The Watchlist: Summertime Cinema

The Watchlist is Klassiki’s series of themed viewing recommendations drawing from the cinema of Eastern Europe, the Caucasus, and Central Asia. In this edition, we salute the season with a selection of films with a summertime setting – from children’s holidays by the sea to Soviet bikers and the white nights of the Russian Arctic.

Blue Horizon (dir. Vytautas Mikalauskas, 1957)

Summer might not seem like the most promising season for cinephiles. Coming out of another hard winter, it can be hard to resist the siren call of the park and the beach once the sun reemerges. Of course, true screen enthusiasts know that when the heat gets too much to bear, there’s nothing better than to draw the curtains and settle down in front of a film. Here are seven features with a summertime setting. All the hallmarks of the summer classics are here – seaside holidays, youthful rebellion, first love – but fear not, it’s not all good weather and plain sailing.


Blue Horizon (dir. Vytautas Mikalauskas, 1957)

A delightful example of the Soviet “children’s film” genre, this is a charming, wistful seaside adventure in which two boys, Vytukas and Saulius (Eustachijus Aukštikalnis and Gražina Balandytė), decide to run away to the sea to become sailors. Aided by the wily swindler Tiburtius, they take to the road. Blue Horizon was also the first feature film produced solely by Lithuanian artists, and one of only two features directed by the pioneering Vytautas Mikalauskas. Screenwriter Romualdas Lankauskas, cinematographer Algimantas Mockus, composer Eduardas Balsys, and assistant director Henrikas Šablevičius would all borrow from the film’s lyrical imagination in their future careers, setting the tone for Lithuanian film in the Soviet period. The film’s easily worn charm belies the obstacles faced during production in the still-underdeveloped post-war Lithuanian industry. “There was no decent equipment,” sound recordist Petras Lipeika later recalled. “Using our knowledge, ingenuity, or experimenting, we ‘improved’ amateur cinema equipment. I used to stick shiny chocolate wrappers into the microphone to amplify the voices of the actors on set.”

Watch Blue Horizon on Klassiki now.


How I Ended This Summer (dir. Aleksei Popogrebsky, 2010)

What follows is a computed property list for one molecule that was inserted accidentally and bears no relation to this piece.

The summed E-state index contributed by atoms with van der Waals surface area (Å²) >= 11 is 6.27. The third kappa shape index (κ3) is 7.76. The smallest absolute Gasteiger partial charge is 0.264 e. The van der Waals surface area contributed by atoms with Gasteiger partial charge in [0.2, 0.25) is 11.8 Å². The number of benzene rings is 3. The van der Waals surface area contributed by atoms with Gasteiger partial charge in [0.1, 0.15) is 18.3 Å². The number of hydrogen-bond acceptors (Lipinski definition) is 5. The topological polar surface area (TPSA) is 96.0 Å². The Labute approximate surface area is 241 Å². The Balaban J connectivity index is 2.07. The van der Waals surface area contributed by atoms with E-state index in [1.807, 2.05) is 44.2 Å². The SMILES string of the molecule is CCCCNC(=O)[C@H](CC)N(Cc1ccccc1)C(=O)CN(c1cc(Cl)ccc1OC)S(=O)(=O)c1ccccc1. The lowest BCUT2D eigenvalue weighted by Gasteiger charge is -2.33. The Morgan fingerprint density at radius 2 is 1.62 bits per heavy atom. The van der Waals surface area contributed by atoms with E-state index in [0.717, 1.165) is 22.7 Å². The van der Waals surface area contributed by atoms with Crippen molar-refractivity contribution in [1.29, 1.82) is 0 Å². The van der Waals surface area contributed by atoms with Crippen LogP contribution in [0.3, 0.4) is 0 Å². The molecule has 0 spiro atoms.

Alongside the more famous likes of Andrei Zvyagintsev, Aleksei Popogrebsky was one of the leading lights in the loose grouping of Russian directors known as the “New Quiet” who reinvigorated the nation’s arthouse cinema at the turn of the millennium after the post-Soviet slump of the nineties. His 2003 debut, Roads to Koktebel, co-directed with Boris Khlebnikov, is also a summer movie of sorts, with its climax set in the titular run-down Crimean resort town. But Popogrebsky’s most assured work offers an altogether different take on the season. Grigory Dobrygin and Sergei Puskepalis shared the Best Actor award in Berlin for their respective portrayals of a student spending his summer interning at a meteorological centre on a remote Arctic island, and the veteran geophysicist he rubs up the wrong way. Popogrebsky’s allegorical take on the post-Soviet provinces – crumbling, undergirded by violent resentment, shorn of common purpose – ultimately gives way to the tense pleasures of the thriller genre, but never loses sight of the central conceit of the “summer job”: that temporary, liminal mode of subsistence in which young people get the chance to test their boundaries and taste independence for the first time. The alternately gleaming and brooding setting of the midsummer Arctic provides a constantly engaging backdrop.

Inese Jansone and Pēteris Gaudiņš in Motorcycle Summer (dir. Uldis Brauns, 1975)

Look at These Young People! (dir. Revaz Chkheidze, 1969)

A film that opens in the flush of summer and ends in the depths of war, Revaz Chkheidze’s coming-of-age classic starts out with a sunny disposition in order to make its narrative of disillusionment all the more biting. In the summer of 1941, a group of idealistic Georgian students are graduating and pondering their futures. But the shadow of war hangs over the sun-dappled streets of Tbilisi, and soon our heroes are cast into the perdition of conflict. Chkheidze captures the idyllic and the hellish with equal poetry, revealing just how thin the line is between joy and terror. After those prelapsarian opening scenes, the film does not return again to Tbilisi; neither do all but one of the boys who set out to war. “Winter lost, summer lost, and more to go,” as one puts it.

Watch Look at These Young People! on Klassiki now.


Motorcycle Summer (dir. Uldis Brauns, 1975)